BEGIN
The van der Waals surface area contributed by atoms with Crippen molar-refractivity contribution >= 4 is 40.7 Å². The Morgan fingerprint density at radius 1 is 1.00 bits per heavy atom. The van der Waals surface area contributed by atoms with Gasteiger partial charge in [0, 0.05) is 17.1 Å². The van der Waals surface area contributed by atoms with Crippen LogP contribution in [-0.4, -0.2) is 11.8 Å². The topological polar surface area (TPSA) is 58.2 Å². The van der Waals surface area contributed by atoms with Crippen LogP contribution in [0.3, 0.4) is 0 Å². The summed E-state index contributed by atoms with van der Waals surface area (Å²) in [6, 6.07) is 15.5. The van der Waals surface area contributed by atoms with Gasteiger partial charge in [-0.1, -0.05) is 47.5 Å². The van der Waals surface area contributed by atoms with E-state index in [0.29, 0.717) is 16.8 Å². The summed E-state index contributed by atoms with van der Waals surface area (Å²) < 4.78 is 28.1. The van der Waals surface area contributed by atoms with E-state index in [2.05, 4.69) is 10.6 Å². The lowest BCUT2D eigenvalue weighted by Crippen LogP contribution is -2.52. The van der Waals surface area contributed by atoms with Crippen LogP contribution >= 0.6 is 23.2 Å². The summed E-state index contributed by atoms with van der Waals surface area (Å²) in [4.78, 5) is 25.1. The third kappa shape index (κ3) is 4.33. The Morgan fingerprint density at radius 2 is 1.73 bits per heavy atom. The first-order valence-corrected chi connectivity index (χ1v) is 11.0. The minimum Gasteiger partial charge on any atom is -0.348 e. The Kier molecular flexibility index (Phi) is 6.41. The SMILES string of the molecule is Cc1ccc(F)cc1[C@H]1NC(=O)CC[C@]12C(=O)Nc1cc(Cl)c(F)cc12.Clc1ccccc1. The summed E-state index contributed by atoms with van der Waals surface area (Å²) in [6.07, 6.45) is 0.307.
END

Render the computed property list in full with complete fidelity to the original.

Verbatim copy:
The van der Waals surface area contributed by atoms with Crippen molar-refractivity contribution >= 4 is 40.7 Å². The Morgan fingerprint density at radius 1 is 1.00 bits per heavy atom. The van der Waals surface area contributed by atoms with Gasteiger partial charge in [0, 0.05) is 17.1 Å². The van der Waals surface area contributed by atoms with Crippen LogP contribution in [-0.4, -0.2) is 11.8 Å². The topological polar surface area (TPSA) is 58.2 Å². The van der Waals surface area contributed by atoms with Crippen LogP contribution in [0.3, 0.4) is 0 Å². The summed E-state index contributed by atoms with van der Waals surface area (Å²) in [6, 6.07) is 15.5. The van der Waals surface area contributed by atoms with Gasteiger partial charge in [-0.1, -0.05) is 47.5 Å². The van der Waals surface area contributed by atoms with E-state index in [0.29, 0.717) is 16.8 Å². The summed E-state index contributed by atoms with van der Waals surface area (Å²) < 4.78 is 28.1. The van der Waals surface area contributed by atoms with E-state index in [2.05, 4.69) is 10.6 Å². The lowest BCUT2D eigenvalue weighted by Crippen LogP contribution is -2.52. The van der Waals surface area contributed by atoms with Crippen LogP contribution >= 0.6 is 23.2 Å². The summed E-state index contributed by atoms with van der Waals surface area (Å²) in [4.78, 5) is 25.1. The third kappa shape index (κ3) is 4.33. The Morgan fingerprint density at radius 2 is 1.73 bits per heavy atom. The first-order valence-corrected chi connectivity index (χ1v) is 11.0. The minimum Gasteiger partial charge on any atom is -0.348 e. The Kier molecular flexibility index (Phi) is 6.41. The SMILES string of the molecule is Cc1ccc(F)cc1[C@H]1NC(=O)CC[C@]12C(=O)Nc1cc(Cl)c(F)cc12.Clc1ccccc1. The summed E-state index contributed by atoms with van der Waals surface area (Å²) in [6.07, 6.45) is 0.307.